"With this easy-to-follow recipe, orange and lemon peel become an elegant -- yet still a bit tart -- sugared confection." — Brenda Ward
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lemon peels, cut into 1/4 inch strips
orange peels, cut into 1/4 inch strips
white sugar for decoration
Ok, I have now made this recipe about 6 times, and after playing around I think I perfected it. TIPS: use a veg peeler -- not the whole rind. I learned that the hard way. When laying it out to dry on racks, DO NOT dredge in sugar!!! It just gets all caked on and looks gross. Just lay it out as is. Dry for about 12 hours (overnight -- no less than 12hrs.) and when it it still a little tacky to the touch, put a handful in a zip top baggy, THEN add a tablespoon or so of sugar and shake gently. Add another handful and another T. of sugar... Repeat until all of the peel is in the bag and lightly covered in sugar. Done this way they come out very pretty dusted in sugar, and nice and tender to bite into. Perfect!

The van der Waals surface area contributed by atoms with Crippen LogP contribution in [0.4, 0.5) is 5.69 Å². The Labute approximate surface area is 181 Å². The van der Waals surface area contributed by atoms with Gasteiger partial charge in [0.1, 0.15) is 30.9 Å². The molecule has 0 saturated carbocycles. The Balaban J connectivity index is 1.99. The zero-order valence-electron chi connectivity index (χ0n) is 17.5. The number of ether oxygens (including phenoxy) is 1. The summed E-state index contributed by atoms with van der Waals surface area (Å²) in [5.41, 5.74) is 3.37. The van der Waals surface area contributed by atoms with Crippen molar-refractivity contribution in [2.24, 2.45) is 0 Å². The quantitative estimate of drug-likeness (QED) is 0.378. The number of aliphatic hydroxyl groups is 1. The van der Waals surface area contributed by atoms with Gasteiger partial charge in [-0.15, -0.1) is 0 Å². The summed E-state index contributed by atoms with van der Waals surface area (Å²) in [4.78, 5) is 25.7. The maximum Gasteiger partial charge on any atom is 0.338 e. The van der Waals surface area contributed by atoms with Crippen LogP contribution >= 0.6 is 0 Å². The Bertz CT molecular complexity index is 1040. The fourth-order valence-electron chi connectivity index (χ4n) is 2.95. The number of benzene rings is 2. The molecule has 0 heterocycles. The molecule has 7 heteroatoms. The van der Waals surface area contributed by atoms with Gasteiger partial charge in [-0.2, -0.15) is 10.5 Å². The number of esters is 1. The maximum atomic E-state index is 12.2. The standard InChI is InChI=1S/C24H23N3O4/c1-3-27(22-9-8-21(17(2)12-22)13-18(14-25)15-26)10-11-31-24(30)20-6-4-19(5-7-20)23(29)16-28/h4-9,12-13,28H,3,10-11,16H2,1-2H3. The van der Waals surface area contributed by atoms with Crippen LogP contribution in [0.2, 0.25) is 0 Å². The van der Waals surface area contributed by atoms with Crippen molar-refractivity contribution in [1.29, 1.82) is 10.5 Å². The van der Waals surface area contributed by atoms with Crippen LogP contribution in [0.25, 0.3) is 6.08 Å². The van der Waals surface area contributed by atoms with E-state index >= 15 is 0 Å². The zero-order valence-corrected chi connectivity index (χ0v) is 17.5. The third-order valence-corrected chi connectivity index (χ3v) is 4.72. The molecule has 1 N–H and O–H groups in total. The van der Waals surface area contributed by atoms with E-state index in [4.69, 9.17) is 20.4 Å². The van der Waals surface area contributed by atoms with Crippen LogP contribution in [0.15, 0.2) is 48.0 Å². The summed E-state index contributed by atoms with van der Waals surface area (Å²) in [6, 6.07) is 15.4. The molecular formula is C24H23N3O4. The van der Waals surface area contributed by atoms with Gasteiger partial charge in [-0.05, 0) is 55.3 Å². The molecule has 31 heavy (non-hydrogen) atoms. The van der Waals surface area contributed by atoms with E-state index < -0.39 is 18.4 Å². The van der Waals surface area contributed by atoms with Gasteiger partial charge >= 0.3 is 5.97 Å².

Here are tips to making excellent peels: Boil the peels 3-4 times each for 5 minutes: you don't want the texture to be mushy. Drain and rinse after each boil. Simmer the peels in the sugar syrup for approximately an hour till the peels are translucent. I would not recommend doing the lemon and orange together I would do that separately. once you strain the syrup from the peels, save the syrup adjust sweetness and add to iced tea. DO NOT roll the peels in sugar while they are hot, they will be clumpy and use up extra sugar that will fall off. let them cool for about an hour and roll in sugar. let dry ( takes a day or two) and you can keep them in an airtight container for weeks.( You can still use them for baking after a few hours of drying.)
Here is a bitter,sweet trick. Put the peels in the sugar/water and simmer to 230 degrees F.or soft thread,this makes it less bitter,then roll in sugar,let dry,dip half in melted choclate and then in a little flaked coconut. make great for x-mas. YOUR FAMILY WILL LOVE IT.